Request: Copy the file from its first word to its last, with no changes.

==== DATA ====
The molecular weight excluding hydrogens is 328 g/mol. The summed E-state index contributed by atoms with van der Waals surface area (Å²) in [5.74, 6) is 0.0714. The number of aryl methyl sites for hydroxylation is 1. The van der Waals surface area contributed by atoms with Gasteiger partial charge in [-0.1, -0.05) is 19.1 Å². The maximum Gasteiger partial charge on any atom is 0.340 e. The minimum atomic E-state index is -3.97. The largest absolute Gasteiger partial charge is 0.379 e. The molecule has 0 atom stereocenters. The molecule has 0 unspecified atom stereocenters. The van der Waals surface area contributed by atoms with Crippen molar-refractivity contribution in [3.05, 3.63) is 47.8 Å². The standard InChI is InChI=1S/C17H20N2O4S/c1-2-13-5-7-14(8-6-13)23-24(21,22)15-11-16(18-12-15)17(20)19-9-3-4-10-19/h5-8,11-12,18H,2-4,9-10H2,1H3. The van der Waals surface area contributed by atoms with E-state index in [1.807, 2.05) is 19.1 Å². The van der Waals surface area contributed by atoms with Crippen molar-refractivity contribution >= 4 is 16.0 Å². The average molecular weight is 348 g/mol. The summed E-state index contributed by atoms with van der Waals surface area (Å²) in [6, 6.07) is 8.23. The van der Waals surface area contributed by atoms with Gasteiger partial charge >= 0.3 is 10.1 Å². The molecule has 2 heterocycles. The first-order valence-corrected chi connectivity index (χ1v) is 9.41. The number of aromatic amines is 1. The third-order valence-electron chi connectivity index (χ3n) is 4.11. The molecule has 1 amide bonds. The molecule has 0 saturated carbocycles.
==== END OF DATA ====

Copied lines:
The molecular weight excluding hydrogens is 328 g/mol. The summed E-state index contributed by atoms with van der Waals surface area (Å²) in [5.74, 6) is 0.0714. The number of aryl methyl sites for hydroxylation is 1. The van der Waals surface area contributed by atoms with Gasteiger partial charge in [-0.1, -0.05) is 19.1 Å². The maximum Gasteiger partial charge on any atom is 0.340 e. The minimum atomic E-state index is -3.97. The largest absolute Gasteiger partial charge is 0.379 e. The molecule has 0 atom stereocenters. The molecule has 0 unspecified atom stereocenters. The van der Waals surface area contributed by atoms with Crippen molar-refractivity contribution in [3.05, 3.63) is 47.8 Å². The standard InChI is InChI=1S/C17H20N2O4S/c1-2-13-5-7-14(8-6-13)23-24(21,22)15-11-16(18-12-15)17(20)19-9-3-4-10-19/h5-8,11-12,18H,2-4,9-10H2,1H3. The van der Waals surface area contributed by atoms with E-state index in [1.807, 2.05) is 19.1 Å². The van der Waals surface area contributed by atoms with Crippen molar-refractivity contribution >= 4 is 16.0 Å². The average molecular weight is 348 g/mol. The summed E-state index contributed by atoms with van der Waals surface area (Å²) in [6, 6.07) is 8.23. The van der Waals surface area contributed by atoms with Gasteiger partial charge >= 0.3 is 10.1 Å². The molecule has 2 heterocycles. The first-order valence-corrected chi connectivity index (χ1v) is 9.41. The number of aromatic amines is 1. The third-order valence-electron chi connectivity index (χ3n) is 4.11. The molecule has 1 amide bonds. The molecule has 0 saturated carbocycles.